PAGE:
For other goods like garments, textiles, toys, machinery and plastics, manufacturers looking to diversify their operations outside China can do so with RCEP’s regional rules of origin reflecting modern production processes and streamlined trade logistics arrangements  become easier.

Regional cumulation rules will facilitate inputs from the most efficient and cost-effective regional source, while supporting access to preferential tariff treatment.

Using regional distribution hubs, movement of goods in the region from ASEAN to China, Japan and the Republic of Korea and vice versa will be facilitated.

For its part Cambodia has received good trade preferences for their products. Agricultural products include cashew nuts, maize, coconut, fresh mango, banana, sweet potato, honey, turmeric powder, orange, papaya, passion fruit,​ garlic, guava, dragon fruit, durian, etc.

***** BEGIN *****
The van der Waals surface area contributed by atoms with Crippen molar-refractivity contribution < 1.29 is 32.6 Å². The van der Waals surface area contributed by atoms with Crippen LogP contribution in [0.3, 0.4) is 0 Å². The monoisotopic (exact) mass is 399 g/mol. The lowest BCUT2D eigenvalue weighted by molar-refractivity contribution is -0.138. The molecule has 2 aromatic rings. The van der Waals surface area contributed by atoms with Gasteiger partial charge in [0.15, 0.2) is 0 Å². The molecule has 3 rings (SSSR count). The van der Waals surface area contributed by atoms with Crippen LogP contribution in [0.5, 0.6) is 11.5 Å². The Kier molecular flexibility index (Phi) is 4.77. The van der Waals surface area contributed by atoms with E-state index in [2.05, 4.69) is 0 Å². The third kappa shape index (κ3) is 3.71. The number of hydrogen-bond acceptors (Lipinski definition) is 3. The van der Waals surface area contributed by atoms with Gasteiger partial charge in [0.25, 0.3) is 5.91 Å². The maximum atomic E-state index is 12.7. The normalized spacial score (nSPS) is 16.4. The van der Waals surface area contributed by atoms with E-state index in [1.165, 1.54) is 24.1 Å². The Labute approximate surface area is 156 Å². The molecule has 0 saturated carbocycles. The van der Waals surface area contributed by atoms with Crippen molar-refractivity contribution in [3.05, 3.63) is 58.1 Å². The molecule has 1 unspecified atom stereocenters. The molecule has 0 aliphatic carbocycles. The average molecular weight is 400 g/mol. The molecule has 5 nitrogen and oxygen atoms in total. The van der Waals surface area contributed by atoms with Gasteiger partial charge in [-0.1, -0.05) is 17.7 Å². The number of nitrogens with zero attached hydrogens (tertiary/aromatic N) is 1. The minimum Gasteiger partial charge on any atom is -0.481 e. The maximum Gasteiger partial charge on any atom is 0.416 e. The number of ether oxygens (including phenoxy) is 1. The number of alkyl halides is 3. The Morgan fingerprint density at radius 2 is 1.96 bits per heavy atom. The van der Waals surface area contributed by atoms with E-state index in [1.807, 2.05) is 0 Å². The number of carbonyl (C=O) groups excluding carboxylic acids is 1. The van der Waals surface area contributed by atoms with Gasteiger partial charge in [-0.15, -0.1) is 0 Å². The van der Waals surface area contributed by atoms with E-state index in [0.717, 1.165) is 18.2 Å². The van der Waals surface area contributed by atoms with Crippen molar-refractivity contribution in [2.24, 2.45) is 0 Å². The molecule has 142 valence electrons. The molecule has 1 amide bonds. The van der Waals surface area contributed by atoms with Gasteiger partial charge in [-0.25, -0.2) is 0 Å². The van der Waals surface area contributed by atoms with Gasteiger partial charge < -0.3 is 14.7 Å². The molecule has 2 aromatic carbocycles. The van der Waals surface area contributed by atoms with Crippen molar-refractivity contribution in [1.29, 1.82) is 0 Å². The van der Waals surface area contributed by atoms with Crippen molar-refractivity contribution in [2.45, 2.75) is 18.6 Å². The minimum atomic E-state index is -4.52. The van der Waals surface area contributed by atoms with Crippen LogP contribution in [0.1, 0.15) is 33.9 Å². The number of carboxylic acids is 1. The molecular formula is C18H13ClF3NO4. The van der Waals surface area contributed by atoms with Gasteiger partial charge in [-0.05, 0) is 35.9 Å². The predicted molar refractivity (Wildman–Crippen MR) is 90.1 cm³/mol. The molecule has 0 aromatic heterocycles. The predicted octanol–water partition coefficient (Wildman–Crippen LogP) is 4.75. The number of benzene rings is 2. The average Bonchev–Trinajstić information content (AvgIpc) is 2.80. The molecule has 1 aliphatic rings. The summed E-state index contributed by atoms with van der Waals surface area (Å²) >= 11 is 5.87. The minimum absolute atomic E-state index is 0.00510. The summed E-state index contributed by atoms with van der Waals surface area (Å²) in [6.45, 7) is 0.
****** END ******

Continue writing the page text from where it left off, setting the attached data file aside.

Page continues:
For processed agricultural goods are included noodles, cakes, bird’s nests, fish processing goods, cassava flour, coconut processing goods, peanut oil, sausage, chili sauce, banana jam, mango jam, durian jam, package noodles, etc.

As for industrial goods, they include: bicycles, garments, footwear, electronic components, electrical cables, furniture, white sugar, cane sugar, handbags, suitcases, electrical wires, sports equipment, processed resin, medicine shell, liquid natural rubber, rubber in panel form, latex rubber, bedding, processed woodchips, etc.

In short, even if incremental direct trade benefits under RCEP are minimal, when combined with expansion of investments, the advantageous rules of origin and ASEAN trade links, its economic impact is not as subdued as some analysts would have predicted.

Contact Dr. Sok Siphana if you have any inquiries.